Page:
COVID-19 Pandemic is not the end of the World: A Global Perspective


Faisal Muhammad ORCID 1 , 2 , *

1 Department of Public Health, Faculty of Allied Health Sciences, Daffodil International University, Dhaka, Bangladesh

2 Department of Social Work, School of Liberal Arts & Social Sciences, University of Information Technology and Sciences, Dhaka, Bangladesh

How to Cite: Muhammad F. COVID-19 Pandemic is not the end of the World: A Global Perspective, Jundishapur J Health Sci. Online ahead of Print ; 12(3):e104267. doi: 10.5812/jjhs.104267.


Jundishapur Journal of Health Sciences: 12 (3); e104267
Published Online: October 18, 2020
Article Type: Letter
Received: April 27, 2020
Accepted: October 6, 2020

Dear Editor,

This is not the first time that the world experiences epidemics and pandemics. However, going back to history, nothing has killed more people than infectious diseases (Table 1). The COVID-19 pandemic shows how vulnerable we are, and we can learn how to avoid similar pandemics in the future (1). History reveals many pandemic and epidemic diseases around the globe, including Chikungunya, Cholera, Crimean-Congo hemorrhagic fever, Ebola virus disease, Influenza, Lassa fever, Meningitis, MERS-CoV, Nipah virus infection, Plague, SARS, Smallpox, Yellow fever, and Zika virus disease, among others (2).

Table 1. Top 20 Epidemics and Pandemics in the History
NameYearEstimated DeathsOriginType
Prehistoric epidemic3000 BCUnknownChinaEpidemic
Plague of Athens430 BC75,000-100,000GreeceEpidemic
Antonine Plague 165-180AD5 millionNear EastPan & Epi
Plague of Cyprian 250-271 AD5000Roman EmpirePandemic
Plague of Justinian 541-542 AD25-100 millionEastern EmpirePandemic
The Black Death 1346-135375-200 millionCentral/East AsiaPandemic
Cocoliztli Epidemics 1545-15485-15 millionMexicoEpidemic
American Plagues16th centuryUnknownAmerica/EuropePandemic
Great Plague of London1665-1666100,000LondonEpidemic
Great Plague of Marseille1720-1723100,000FranceEpidemic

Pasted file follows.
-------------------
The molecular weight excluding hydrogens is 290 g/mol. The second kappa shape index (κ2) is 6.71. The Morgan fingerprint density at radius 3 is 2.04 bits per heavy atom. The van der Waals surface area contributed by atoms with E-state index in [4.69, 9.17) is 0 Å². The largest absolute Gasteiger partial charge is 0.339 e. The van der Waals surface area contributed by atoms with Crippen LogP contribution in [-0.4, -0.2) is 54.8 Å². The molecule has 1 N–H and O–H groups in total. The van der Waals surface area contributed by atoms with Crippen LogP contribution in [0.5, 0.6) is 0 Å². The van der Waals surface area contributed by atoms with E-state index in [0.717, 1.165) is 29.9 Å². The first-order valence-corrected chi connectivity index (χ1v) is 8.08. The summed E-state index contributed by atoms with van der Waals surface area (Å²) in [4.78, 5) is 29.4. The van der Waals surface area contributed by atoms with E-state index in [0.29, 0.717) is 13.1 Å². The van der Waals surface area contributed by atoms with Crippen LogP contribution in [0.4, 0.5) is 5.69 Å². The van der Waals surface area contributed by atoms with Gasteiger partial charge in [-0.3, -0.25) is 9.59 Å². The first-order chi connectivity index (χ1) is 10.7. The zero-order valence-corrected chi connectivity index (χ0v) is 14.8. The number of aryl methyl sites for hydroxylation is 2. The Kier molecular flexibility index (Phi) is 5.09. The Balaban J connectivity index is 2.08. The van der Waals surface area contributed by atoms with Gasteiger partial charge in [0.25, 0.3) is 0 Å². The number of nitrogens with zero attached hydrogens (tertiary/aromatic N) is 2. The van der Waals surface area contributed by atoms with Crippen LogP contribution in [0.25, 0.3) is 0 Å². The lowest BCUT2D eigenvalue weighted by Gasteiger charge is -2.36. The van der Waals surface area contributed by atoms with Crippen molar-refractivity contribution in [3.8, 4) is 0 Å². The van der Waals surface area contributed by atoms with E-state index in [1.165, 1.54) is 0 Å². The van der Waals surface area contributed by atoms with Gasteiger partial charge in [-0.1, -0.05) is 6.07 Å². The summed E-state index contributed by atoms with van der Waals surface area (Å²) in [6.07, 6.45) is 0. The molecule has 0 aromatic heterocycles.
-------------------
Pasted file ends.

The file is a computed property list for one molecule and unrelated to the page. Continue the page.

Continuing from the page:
Russian Plague1770-1772100,000RussiaEpidemic
Philadelphia Yellow Fever 17935000United StatesEpidemic
Flu Pandemic1889-18901 millionRussiaPandemic
American Polio 19166000United StatesEpidemic
Spanish FLU1918-192017-50 millionUnknownPandemic
Asian Flu1957-19581 millionChinaPandemic
HIV/AIDS 1981 to date35 millionUnited StatesPan & Epi
H1N1 Swine Flu 2009-2010151,700-575,400MexicoPandemic
West African Ebola 2014-201611,325Sudan/DR. CongoEpidemic
Zika Virus 2015-to dateUnknownUgandaEpidemic

History reveals the worst pandemics that have killed millions of human beings around the globe. The Spanish flu was an influenza pandemic that spread around the world between 1918 and 1919. The CDC estimates that about 500 million people (1/3 of the world's population) became infected with the virus, and about 50 million deaths occurred worldwide (3). The Black Death was one of the most devastating pandemics in human history between 1347 and 1351 that killed an estimated 75 to 200 million people across Europe and Asia. The Black Death re-surfaced in London in 1665 for the Great Plague of London and killed 20.0% of London's population in just 1.5 years, with an estimated 100,000 deaths (3). The "Asian Flu" began in East Asia in 1957. The influenza virus of the H2N2 strain was first discovered in Singapore and killed about 1.1 million people worldwide (3). The Hong Kong flu pandemic of 1968 originated in China. Caused by an influenza virus (H3N2), it was the third pandemic flu outbreak to occur in the 20th century and killed at least one million people globally. The "swine flu" occurred in 2009 with a novel influenza virus, H1N1. The virus was first detected in the US and spread quickly to the US and the world. Between 2009 and 2010, there were 60.8 million cases and at least 575,400 deaths worldwide. HIV/AIDS was first discovered in the early 1980s. AIDS was first detected in American gay communities and has killed about 32 million people worldwide since it was discovered (3).

In this modern era, the outbreaks (Pandemic, Sporadic, or Epidemic) are almost constant; however, not every outbreak reaches the pandemic level, as is in the case of COVID-19. It is normal to have the outbreak of infectious diseases everywhere as human beings have spread across the globe. Nowadays, it is easy to move from one part of the world to another within a short period, and this can help (directly or indirectly) in the easier transmission of infectious diseases across the world. Nevertheless, healthcare progress has helped in achieving possible measures to prevent, tackle, or give a quick response to an outbreak in any part of the world.



  • 1.

    Walsh B. Covid-19: The history of pandemics. 2020, [cited April 15,]. Available from:

  • 2.

    WHO. Disease Outbreaks. 2020, [cited April 15]. Available from:

  • 3.

    Miguel K. Here's a look at some of history's worst pandemics that have killed millions. 2020, [cited February 28]. Available from:

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